Paperwork
  • Occupation

    • Abandoned babies from Sinai sent abroad for adoption

      1970’s Correspondence from the State Comptroller’s Office reveals Israeli welfare authorities illegally sent Muslim babies abandoned in the Sinai Desert for adoption by Christian families abroad. The documents

    • Appropriate tools

      Akevot’s research reveals an important, and, until now, unknown aspect of the efforts the Israeli government made to deflect criticism over human rights violations which were part of the occupation since the very beginning. The research

    • Training Zones in West Bank

      A legal Opinion on behalf of the-then Military Advocate General, Col. Meir Shamgar, instructed that evacuation of civilian population for the benefit of military training was forbidden. Akevot has located the document at the IDF & Security Establishment Archives, for residents of the Masafer Yatta area who petitioned the High Court of Justice. The documents (Hebrew, English)

    • Gush Etzion: Publicity

      A 1969 memo to the Foreign Minister, reveals Israeli government awareness of the illegal nature of building settlements on lands allegedly seized for military needs. The document (Hebrew).

    • Re: Settlement attempt on August 2, 1976

      Attorney General, Prof. Aharon Barak reports his failed attempts at law enforcement on Gush Emunim settlers on an August evening, 40 years ago. The documents (Hebrew)

       

    • Expulsion from Rafah Salient : The Declassified Report of the Commission of Inquiry

      The 1972 expulsion of thousands of Bedouins from the Rafah Salient area was the epicenter of one of the major petitions to the High Court of Justice in the early years of the occupation. The report of the military commission of inquiry, declassified only following a lengthy litigation process and available in full here (Hebrew), reveals that the expulsion was meant to serve Israeli settlement in the occupied territories, rather than security purposes, as the state had argued in court. The document (Hebrew), Courtesy of Gershom Gorenberg.

    • “Re: Geneva Convention: Blasting Homes and Deportation”

      Theodor Meron, the then legal advisor of the Israeli Foreign Office, examined in 1968 the legality of house demolition and deportation policies in the Occupied Territories. The legal opinion he authored was classified “Top Secret” and was recently found in the Israel State Archives. The documents (Heb, Eng)

    • Refusing to reach an agreement

      In August 1969, head of Special Functions Office at the Hadera Subdistrict police, wrote to the General Security Service asking to put two Israeli citizens under administrative detention. The two, a 59-year-old man and his 23-year-old son lived in Khirbet Sharaye’, a small village in the ‘Ara valley, south of Um al-Fahm, and close to the Green Line. The documents (Heb, Eng)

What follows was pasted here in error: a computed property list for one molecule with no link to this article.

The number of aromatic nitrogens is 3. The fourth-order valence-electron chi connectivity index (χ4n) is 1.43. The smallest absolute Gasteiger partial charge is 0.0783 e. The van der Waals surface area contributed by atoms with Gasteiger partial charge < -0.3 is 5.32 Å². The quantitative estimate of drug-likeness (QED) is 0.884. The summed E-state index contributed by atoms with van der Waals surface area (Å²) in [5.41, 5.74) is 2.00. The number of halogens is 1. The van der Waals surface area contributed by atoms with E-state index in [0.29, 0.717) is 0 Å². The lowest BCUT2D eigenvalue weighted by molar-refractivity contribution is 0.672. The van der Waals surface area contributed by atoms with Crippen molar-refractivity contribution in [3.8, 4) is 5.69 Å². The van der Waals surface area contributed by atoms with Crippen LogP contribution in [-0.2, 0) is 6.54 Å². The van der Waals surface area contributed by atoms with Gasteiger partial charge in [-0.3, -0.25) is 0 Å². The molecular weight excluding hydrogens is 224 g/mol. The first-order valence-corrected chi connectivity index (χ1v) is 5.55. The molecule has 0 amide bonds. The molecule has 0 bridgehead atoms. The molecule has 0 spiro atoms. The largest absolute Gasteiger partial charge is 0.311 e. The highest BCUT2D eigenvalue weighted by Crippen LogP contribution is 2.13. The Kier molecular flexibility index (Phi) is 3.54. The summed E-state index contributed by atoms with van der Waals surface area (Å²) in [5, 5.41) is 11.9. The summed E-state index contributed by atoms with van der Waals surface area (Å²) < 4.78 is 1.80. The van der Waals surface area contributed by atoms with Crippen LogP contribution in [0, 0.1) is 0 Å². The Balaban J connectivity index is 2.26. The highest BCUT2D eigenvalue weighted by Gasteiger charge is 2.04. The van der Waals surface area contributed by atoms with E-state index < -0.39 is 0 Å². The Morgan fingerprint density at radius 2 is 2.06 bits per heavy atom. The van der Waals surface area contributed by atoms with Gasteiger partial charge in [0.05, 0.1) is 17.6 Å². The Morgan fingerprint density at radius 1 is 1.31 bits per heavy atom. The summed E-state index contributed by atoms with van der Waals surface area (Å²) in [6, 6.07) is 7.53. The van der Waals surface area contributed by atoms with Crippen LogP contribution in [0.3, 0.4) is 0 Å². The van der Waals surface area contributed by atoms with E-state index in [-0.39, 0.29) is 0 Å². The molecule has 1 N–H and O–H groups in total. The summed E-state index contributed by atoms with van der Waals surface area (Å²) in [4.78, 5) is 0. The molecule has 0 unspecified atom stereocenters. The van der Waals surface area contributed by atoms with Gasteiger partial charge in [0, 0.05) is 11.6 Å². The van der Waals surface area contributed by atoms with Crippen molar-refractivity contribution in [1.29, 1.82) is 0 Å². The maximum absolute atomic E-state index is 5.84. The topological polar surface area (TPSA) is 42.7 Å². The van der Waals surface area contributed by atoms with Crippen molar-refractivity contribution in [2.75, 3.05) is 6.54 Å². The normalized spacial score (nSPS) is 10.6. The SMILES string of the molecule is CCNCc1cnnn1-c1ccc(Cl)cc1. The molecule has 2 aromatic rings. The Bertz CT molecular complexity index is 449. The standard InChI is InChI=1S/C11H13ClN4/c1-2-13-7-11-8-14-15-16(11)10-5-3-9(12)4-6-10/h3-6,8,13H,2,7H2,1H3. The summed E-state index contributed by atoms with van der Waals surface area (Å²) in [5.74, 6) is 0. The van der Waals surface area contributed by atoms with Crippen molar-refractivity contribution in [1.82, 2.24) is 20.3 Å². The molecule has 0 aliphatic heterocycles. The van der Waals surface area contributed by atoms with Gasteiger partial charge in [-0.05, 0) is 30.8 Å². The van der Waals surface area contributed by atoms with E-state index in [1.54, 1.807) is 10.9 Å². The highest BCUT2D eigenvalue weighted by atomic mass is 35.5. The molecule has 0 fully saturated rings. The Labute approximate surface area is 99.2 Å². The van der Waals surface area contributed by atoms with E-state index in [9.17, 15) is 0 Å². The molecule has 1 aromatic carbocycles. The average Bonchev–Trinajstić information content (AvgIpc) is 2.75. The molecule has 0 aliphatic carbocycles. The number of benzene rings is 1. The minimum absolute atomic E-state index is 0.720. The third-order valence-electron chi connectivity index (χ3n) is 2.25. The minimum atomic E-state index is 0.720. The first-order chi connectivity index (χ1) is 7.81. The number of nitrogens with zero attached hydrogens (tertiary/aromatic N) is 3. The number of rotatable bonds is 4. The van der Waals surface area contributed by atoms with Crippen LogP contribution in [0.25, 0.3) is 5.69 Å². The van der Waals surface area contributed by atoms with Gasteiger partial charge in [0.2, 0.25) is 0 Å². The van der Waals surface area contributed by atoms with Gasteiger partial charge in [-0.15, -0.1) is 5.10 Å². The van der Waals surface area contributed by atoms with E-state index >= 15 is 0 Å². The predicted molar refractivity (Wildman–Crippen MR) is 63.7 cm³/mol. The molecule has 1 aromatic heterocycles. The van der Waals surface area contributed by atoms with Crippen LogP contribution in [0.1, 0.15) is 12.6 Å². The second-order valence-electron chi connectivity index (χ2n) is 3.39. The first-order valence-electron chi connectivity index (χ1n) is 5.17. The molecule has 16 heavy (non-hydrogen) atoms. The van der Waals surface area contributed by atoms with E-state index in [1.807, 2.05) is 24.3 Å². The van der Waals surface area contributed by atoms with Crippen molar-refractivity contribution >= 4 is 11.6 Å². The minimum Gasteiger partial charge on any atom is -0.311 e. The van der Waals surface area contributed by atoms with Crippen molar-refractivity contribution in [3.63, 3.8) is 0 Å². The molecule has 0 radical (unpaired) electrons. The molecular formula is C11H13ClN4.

• Erasure of the Green Line

      Israeli classrooms have a map of the country hanging on their walls, sometimes official maps, sometimes unofficial. What they all have in common is the absence of the Green Line that separates Israel’s sovereign territory from the territories it occupied in 1967. This absence is the result of secret resolutions made by the Government of Israel several months after the war ended. These resolutions are presented here for the first time. The documents (Hebrew, English)

  • 1967/8: Occupation's First Year

    • Gaza, '67: Military Governeor describes mass deportation

      This document presents a testimony of a mass deportation of 110 Palestinians, who were taken from the Gaza Strip and left to fend for themselves in the Sinai Peninsula, as well as a punitive house demolition operation in the Gaza Strip, shortly after its occupation in June 1967. The document (Heb, Eng).

    • Knesset Foreign Affairs and Defense Committee meetings, June 1967 – June 1968: the complete transcripts. Part 3

      Over the course of the first year following the Six Day War, the Knesset Foreign Affairs and Defense Committee discussed current affairs and strategic questions both in the committee forum itself, as well as with guest speakers, including government ministers and top military and police officials.

      Part 3: Transcripts of May, June 1968 sessions (Hebrew).

    • Knesset Foreign Affairs and Defense Committee meetings, June 1967 – June 1968: the complete transcripts. Part 2

      Over the course of the first year following the Six Day War, the Knesset Foreign Affairs and Defense Committee discussed current affairs and strategic questions both in the committee forum itself, as well as with guest speakers, including government ministers and top military and police officials.

      Part 2: Transcripts of October 1967-May 1968 sessions (Hebrew).

    • Knesset Foreign Affairs and Defense Committee meetings, June 1967 – June 1968: the complete transcripts. Part 1

      Over the course of the first year following the Six Day War, the Knesset Foreign Affairs and Defense Committee discussed current affairs and strategic questions both in the committee forum itself, as well as with guest speakers, including government ministers and top military and police officials.

      Part 1: Transcripts of June-October 1967 sessions (Hebrew).

    • The name “The West Bank”

      The occupied territories? Or is it the administered, held or liberated territories? Is it the West Bank, Judea and Samaria, or maybe even Judea and Ephraim? The exact name by which to refer to the territories newly occupied by the IDF in the war was already a subject of intense discussion in the early months of the occupation. The documents (Hebrew).

    • Researching the occupation

      During the Occupation’s first year, Israeli government agencies conducted a long list of studies and surveys on the occupied territories, their population and their economy. The titles of these surveys and studies offer a glimpse into the interests of Israeli government in the territories even at this early stage of the occupation. Two of the studies are also available here. The documents (Hebrew).

       

    • Future of the West Bank and the Gaza Strip

      A policy paper prepared in July of 1967 analyzes seven possible scenarios for the future of the West Bank and the Gaza Strip, from annexation to Israel to an independent State of Palestine. The document (Hebrew).

    • Re: West Bank residents’ thoughts and opinions regarding the future

      As early as the first days of the Israeli occupation in the West Bank, various Israelis (intelligence officers, reporters and others) met with Palestinian leaders to hear their thoughts about the future. Roughly a month into the occupation, Deputy Director of the Israeli Ministry of Foreign Affairs (MFA) Shlomo Hillel prepared a three-page report summarizing the positions expressed by “some of the most important leaders”. The document (Hebrew).